Barista Magazine

APR-MAY 2018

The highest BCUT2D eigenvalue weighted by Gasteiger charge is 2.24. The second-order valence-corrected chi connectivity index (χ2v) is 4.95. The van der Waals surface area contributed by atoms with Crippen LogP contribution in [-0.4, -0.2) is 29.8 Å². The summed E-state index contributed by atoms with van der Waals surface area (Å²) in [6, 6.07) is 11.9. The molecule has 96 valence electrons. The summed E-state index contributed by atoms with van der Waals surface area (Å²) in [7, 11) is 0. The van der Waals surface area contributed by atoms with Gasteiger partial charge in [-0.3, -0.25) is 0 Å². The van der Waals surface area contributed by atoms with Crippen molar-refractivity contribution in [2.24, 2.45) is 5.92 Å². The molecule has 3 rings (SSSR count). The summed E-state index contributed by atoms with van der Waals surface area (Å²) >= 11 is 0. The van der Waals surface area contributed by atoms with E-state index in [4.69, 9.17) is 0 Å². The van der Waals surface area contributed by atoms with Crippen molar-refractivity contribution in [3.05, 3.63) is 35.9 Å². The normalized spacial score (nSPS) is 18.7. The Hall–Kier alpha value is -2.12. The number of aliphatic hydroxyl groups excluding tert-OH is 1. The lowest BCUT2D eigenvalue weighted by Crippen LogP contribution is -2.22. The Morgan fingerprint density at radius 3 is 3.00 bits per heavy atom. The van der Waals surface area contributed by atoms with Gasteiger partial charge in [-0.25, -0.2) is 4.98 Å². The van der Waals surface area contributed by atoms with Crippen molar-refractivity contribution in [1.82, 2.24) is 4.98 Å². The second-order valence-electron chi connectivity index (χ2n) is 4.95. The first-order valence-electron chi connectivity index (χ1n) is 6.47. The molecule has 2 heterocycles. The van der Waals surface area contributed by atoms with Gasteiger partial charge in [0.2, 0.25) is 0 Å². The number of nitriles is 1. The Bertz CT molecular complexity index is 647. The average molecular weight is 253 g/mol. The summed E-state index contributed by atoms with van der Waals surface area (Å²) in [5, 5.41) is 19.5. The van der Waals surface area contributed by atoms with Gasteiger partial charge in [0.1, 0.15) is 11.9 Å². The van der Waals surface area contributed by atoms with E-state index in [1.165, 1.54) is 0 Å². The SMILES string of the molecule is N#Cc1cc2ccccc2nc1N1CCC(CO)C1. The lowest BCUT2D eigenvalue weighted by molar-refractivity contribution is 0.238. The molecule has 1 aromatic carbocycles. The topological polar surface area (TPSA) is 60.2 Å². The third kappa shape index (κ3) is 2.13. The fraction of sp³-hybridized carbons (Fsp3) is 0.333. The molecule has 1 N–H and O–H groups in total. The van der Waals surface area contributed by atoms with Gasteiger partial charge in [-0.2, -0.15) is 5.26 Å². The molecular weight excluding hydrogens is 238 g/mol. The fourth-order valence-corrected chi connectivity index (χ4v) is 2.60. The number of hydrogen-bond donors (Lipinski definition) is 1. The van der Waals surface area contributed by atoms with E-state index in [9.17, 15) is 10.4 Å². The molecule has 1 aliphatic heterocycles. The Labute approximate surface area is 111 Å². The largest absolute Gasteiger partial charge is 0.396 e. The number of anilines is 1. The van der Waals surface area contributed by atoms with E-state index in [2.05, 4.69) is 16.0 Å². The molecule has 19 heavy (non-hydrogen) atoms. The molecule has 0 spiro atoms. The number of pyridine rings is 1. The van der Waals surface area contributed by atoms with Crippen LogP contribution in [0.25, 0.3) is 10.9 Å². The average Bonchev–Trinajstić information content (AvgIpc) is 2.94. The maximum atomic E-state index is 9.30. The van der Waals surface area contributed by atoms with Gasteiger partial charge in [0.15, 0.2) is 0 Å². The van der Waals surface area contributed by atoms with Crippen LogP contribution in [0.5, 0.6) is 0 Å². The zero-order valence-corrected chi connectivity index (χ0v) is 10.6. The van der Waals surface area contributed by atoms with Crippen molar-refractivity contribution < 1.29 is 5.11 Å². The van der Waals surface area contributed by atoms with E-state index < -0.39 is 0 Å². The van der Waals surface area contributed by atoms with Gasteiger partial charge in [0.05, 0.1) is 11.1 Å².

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system was ending, so coffee prices were collapsing, and the Mexican government was getting out of the business of coffee; they stopped sup- porting their coffee institute. Farmers were watching everything close down around them, but everybody still lived from coffee. I often tell this story about being approached by a farmer named Pedro, who had traveled seven hours by bus on behalf of his communi- ty because he heard I might be able to help them sell their coffee. His beans were still in parchment, not ready for export. And I thought: I can't really solve this problem on my own—it's much bigger than just buying his coffee. These farmers needed more knowledge to fi gure out how they could participate in a global economy. I did take his beans though, and I went to New York, opened the phone book, and started calling importers. I would go to meetings with my Kodak carousel projector, showing pictures of where the coffee came from and the people behind it. I got pretty beaten down by those meetings and realized it's really tough to sell green coffee. But eventually one of the importers said, "We'll buy all the coffee." And I realized I had the concept down, but I didn't know how to export coffee. I could be a bridge between the family farms at origin and their customers in the U.S., but I fi rst had to learn things like logistics. [Laughs.] CR: Is that when you formed Aztec Harvest? DG: Yes, that was my fi rst coffee company—I ran it, but 100 percent of the shares were owned by the farmers in Mexico. We were a really good success story—farmer-owned, $1 million in sales in 1994. But when I would call a roaster, they would say, "I love your Mexican. Do you have Guatemalan coffee? Costa Rican?" And I couldn't get the farmers to agree to bring in coffees from other countries. So I told them, "This is your company, you can run it. I'm going to start something else." My next idea was to source "sustainable coffee" from a few countries, not just Mexico. This would be coffee that was environmentally sound, economically viable, and socially just. If a farm was doing all these things, I thought, then it was probably run well, and its coffee would be high quality, too. I started Sustainable Harvest with this plan in mind. Paul Katzeff from Thanksgiving Coffee helped me with some funding; after a year I was able to pay him back. I owe Paul a lot of gratitude—it's incredibly hard to start a low-margin, capital-intensive, high-risk busi- ness. No one wants to invest in that. So his help was integral. From those early years until 2002, I was basically working alone—it's hard to scale as an importer, and I just didn't have the money to grow the team. But in 2002, I hired Jorge Cuevas, who'd been an intern for me and was running a coffee-exporting business in Mexico, and his friend Oscar Magro. Jorge and Oscar are still with the company today. They were based in Mexico and organized origin visits for roasters. These early trips where roasters and producers were brought together led us to the idea of creating a conference where we could bring all parties together to get to know one another and get calibrated. CR: And that was the Let's Talk Coffee conference? DG: Yes. We held one in 2002 that was just producers, and then 2003 was the fi rst one with roasters and producers together. I think people who work in coffee have always been looking for human relationships that are transparent and have good communication. They want to know whom they're buying from and whom they're selling to. And the confer- ence helped provide that. Let's Talk Coffee became a platform where we wanted people to learn the newest and most novel ideas in coffee. We knew we had almost all the answers we needed in our collaborative supply chain ecosystem; it was just a matter of starting a conversation. Let's Talk Coffee is about learning and about giving people their own place to have a direct 129

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